Joseph Roth was born Moses Joseph Roth on September 2, 1894, in Brody, Austrian Galicia, which at that time was in the eastern part of the Austro-Hungarian Empire and today is in the Ukraine. His parents were part of a large Orthodox Jewish community, not uncommon in that part of the old empire. His father, Nachum Roth, was an unsuccessful traveling businessman who died, the victim of a psychopathic disorder, in 1910. Joseph was raised by his mother, Maria (or Miriam) Roth, née Grübel, and his grandfather Jechiel Grübel, a successful draper and orthodox Jew in Brody. The boy attended the elementary school and the Royal-Imperial Crown Prince Rudolph Gymnasium in Brody, where German was the language of instruction. At home, the family spoke German, but Roth also learned Polish, Yiddish, and Ukrainian. After his graduation with honors in 1913, he attended the University of Lemberg (Lvov) for one semester and the University of Vienna from 1914 to 1916. He studied literature and began his career as a writer, publishing poetry, short stories, and essays in a Viennese newspaper. From 1916 until 1918 he served in the Austrian army.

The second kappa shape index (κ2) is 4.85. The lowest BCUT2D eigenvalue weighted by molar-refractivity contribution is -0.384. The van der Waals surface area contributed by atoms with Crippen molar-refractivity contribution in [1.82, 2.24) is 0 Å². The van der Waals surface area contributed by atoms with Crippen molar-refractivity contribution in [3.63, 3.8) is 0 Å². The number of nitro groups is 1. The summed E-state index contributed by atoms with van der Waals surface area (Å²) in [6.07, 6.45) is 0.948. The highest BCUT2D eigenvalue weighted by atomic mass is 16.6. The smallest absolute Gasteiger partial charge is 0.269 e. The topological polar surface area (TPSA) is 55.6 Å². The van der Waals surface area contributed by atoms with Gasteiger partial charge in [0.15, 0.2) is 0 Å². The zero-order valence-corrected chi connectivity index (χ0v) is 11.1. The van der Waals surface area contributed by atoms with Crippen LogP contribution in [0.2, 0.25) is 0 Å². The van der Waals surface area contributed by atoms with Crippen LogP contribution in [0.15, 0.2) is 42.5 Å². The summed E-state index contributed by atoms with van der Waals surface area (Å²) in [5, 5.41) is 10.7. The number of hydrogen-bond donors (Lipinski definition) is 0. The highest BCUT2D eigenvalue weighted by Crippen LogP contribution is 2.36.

For a number of years following World War I, Roth was concerned almost exclusively with political and social issues. Although he was essentially a conservative, at this time he embraced the socialist point of view—he even signed some of his newspaper articles “Red Joseph.” He investigated the plight of the outsider, with special interest in the fate of the eastern European Jews, the Ashkenazim. In 1924 he developed this theme in a series of novels. Like most of his fictional work, these novels appeared serially in newspapers. Hotel Savoy appeared in the distinguished Frankfurter Zeitung, and Rebellion was serialized in the Berlin newspaper Vorwärts in 1924. Both novels treat the topic of social injustice that the outsiders and victims of the war encounter in Western European society. Hotel Savoy portrays a microcosm of a society suffering decay and corruption, while Rebellion illustrates the life of a disabled war veteran who loses his organ grinder’s license and is thus another victim of capitalism.
From the mid-1920’s to the late 1920’s Roth...
(The entire section is 924 words.)